Bahraini dies after being struck by tear gas canister


A protester who was struck in the head by a tear gas canister fired by police in Bahrain last week has died, opposition officials say.

Mahmood Aljazeeri, 20, died in hospital on Thursday, seven days after being injured, according to a statement released by the Al Wefaq society.

Mr Aljazeeri is the third person to be killed during anti-government protests in Bahrain in the past week.

Violence flared during demonstrations marking two years of protests.

Another member of Mr Aljazeeri's family was shot and killed by police, and a police officer died after being attacked, during unrest on 14 February, the anniversary of the occupation of Pearl Roundabout in the capital Manama by pro-democracy activists.

Mr Aljazeeri was wounded in his home village of Nabi Saleh.

His relative, Hussain Aljazeeri, 16, was killed after being struck in the abdomen with birdshot pellets fired at close range on the same day.

Police officer Mohammed Asif died after being hit by what was described as a projectile hurled at him by rioters.
'Direct shots'
Al Wefaq has released what it says is video footage of the incident involving Mahmood Aljazeeri. It shows him bending down to pick up a missile to throw at a line of police approximately 12 metres (40ft) away.

He then collapses after being hit by a canister fired from the police line. Other demonstrators are seen rushing forward to carry him away.
Opposition activists have often stated that police in Bahrain use tear gas guns inappropriately, firing directly at protesters rather than arcing the canisters so as to avoid serious injuries.

Al Wefaq says that Mr Aljazeeri is the fifth person to have died after being struck by a tear gas canister. More than a dozen have suffered serious eye and head injuries since the unrest began.

Former Miami police chief John Timoney was hired by the Bahraini government two years ago to improve policing methods. When asked last year about the rules of engagement for tear gas, he told the BBC that police in America are trained not to fire head-high and to either arc the canister into the air or roll it on the ground.

He said that the purpose for using tear gas in Bahrain is to keep the protesters at a distance and added "the police do not purposefully hit people with it".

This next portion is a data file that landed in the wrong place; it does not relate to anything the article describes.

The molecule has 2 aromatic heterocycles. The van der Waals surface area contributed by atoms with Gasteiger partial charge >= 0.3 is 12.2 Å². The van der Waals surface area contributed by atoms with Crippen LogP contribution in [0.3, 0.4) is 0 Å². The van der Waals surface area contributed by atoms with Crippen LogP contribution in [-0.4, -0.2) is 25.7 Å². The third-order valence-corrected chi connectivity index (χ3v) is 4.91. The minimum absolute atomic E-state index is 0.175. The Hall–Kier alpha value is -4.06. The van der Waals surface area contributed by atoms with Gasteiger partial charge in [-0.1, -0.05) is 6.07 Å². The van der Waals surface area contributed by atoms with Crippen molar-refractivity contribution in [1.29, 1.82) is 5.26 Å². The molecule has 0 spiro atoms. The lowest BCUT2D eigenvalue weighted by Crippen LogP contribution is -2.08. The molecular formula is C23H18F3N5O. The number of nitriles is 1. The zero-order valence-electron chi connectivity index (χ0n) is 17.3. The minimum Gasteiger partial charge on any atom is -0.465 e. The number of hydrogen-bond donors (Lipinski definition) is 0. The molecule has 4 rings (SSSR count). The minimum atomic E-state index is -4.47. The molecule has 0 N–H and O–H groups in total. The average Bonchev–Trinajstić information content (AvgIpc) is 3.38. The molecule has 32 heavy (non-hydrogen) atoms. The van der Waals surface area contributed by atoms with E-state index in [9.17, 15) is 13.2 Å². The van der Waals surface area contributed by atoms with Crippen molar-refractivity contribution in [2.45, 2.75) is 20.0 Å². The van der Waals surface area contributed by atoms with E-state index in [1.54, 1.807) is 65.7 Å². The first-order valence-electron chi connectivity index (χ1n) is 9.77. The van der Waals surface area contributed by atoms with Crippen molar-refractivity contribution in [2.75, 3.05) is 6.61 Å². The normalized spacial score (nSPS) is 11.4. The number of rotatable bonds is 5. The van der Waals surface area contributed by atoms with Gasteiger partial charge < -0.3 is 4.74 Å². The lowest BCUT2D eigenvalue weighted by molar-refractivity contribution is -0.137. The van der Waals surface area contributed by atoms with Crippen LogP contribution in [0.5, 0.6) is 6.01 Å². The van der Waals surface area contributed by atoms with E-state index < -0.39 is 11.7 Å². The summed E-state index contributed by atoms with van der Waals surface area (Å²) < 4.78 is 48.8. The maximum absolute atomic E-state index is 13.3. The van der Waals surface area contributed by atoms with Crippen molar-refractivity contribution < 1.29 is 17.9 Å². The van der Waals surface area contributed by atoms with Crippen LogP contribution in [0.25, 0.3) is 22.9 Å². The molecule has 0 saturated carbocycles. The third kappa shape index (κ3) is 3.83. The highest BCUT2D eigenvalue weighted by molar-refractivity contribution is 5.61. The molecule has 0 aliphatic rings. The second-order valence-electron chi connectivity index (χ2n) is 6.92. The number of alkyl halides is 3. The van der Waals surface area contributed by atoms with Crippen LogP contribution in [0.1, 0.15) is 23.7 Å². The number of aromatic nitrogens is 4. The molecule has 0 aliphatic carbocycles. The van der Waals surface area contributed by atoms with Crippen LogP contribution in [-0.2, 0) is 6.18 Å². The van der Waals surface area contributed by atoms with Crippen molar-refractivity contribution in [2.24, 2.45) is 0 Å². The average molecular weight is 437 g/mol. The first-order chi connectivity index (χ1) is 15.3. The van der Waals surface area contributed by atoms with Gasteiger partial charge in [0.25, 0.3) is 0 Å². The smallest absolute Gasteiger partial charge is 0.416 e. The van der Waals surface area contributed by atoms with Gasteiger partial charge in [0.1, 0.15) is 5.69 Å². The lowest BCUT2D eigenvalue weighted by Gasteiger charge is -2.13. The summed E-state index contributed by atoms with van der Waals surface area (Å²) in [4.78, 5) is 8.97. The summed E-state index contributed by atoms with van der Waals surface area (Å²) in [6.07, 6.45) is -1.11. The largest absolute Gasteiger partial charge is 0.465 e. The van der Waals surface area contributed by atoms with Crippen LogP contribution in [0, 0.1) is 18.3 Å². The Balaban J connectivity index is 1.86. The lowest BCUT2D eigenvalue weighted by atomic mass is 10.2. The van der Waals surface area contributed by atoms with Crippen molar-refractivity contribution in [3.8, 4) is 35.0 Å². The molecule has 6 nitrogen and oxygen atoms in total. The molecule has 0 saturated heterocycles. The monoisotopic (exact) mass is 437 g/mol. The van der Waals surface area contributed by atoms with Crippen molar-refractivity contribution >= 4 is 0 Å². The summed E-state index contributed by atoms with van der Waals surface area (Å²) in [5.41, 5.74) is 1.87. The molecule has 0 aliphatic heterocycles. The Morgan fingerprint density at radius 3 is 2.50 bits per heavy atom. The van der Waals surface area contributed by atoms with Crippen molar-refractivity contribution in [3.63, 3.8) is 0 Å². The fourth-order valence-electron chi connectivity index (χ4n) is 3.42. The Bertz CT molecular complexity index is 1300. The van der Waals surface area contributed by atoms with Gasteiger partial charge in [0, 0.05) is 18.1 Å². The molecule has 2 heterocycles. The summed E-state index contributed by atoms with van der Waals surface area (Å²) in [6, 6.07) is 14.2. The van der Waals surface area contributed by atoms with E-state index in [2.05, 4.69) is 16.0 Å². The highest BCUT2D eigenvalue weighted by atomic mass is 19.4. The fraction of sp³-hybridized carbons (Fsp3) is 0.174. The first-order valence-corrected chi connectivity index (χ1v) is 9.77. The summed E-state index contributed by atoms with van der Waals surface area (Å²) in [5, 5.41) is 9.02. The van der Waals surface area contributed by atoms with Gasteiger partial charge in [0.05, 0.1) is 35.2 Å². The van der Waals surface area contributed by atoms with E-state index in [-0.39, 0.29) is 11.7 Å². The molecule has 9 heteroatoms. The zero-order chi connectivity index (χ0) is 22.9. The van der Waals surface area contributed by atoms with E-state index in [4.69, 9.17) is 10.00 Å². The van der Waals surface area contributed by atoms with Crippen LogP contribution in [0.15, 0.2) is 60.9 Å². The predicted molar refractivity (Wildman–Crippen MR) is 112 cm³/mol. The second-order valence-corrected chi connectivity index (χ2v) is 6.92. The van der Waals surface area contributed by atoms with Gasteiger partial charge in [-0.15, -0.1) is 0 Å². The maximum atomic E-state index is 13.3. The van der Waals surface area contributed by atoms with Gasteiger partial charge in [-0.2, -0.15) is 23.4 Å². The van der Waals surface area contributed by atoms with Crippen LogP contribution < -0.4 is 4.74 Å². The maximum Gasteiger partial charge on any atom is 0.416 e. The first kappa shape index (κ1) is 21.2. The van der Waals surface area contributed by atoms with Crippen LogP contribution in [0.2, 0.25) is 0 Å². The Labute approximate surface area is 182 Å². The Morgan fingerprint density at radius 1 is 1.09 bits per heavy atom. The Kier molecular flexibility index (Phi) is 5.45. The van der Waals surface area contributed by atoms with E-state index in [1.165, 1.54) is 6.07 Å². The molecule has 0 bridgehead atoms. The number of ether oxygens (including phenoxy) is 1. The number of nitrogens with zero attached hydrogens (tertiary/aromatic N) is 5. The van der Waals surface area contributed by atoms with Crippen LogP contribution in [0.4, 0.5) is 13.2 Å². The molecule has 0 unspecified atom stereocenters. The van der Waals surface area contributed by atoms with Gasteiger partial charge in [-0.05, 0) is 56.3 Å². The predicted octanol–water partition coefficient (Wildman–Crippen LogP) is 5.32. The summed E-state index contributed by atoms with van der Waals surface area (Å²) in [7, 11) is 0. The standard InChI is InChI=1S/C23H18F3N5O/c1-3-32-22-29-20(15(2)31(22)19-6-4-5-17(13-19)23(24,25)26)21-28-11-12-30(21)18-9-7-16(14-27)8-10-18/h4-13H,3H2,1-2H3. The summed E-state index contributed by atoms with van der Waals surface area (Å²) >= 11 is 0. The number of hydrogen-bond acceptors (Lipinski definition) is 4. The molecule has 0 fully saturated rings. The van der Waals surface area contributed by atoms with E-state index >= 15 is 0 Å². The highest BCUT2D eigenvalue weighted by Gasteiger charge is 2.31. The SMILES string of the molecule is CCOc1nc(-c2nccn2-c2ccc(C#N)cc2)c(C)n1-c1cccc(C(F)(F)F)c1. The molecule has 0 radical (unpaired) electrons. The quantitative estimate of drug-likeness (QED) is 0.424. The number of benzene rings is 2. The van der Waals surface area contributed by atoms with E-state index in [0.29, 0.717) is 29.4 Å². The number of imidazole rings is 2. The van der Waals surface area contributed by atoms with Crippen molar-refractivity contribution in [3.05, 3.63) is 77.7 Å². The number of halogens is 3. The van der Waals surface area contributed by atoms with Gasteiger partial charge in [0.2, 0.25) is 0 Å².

Mr Timoney said that a tear gas canister could be a lethal weapon but it was not intended to be used that way.
'Warning shots'
Regarding the death of Hussain Aljazeeri the Chief of Public Security Maj-Gen Tariq Hassan al-Hassan issued a statement saying that police had come under attack from rioters "with rocks, steel rods and Molotov cocktails.

Warning shots were fired but failed to disperse the advancing crowd who continued their attack. Officers discharged birdshot to defend themselves".

According to the general, it was at that point "at least one protester was injured" and subsequently died of his wounds at the country's main hospital, the Salmaniya Medical Complex.

However a photograph released by Al Wefaq and seen by the BBC appears to cast doubt on that version.

In the photograph a man said to be Hussain Aljazeeri is seen just after being hit by the birdshot. Two or three other protesters are seen running towards him from an alleyway. The officer who shot him is seen at the corner of a building, firing at a distance of not more than 10 metres.

On 14 February 2011, peaceful protesters took over an iconic Bahraini monument, Pearl Roundabout. Three days later security forces cleared the site using tear gas, batons and birdshot.

At least two protesters died and hundreds were injured.

As violence escalated 35 people, including five police officers, were killed, hundreds more were hurt and thousands jailed in February and March 2011.

The vast majority were Shia Muslims in a country ruled by a minority Sunni royal family.

Since then, opposition and human rights activists say nearly 50 people have been killed, a figure which the government disputes.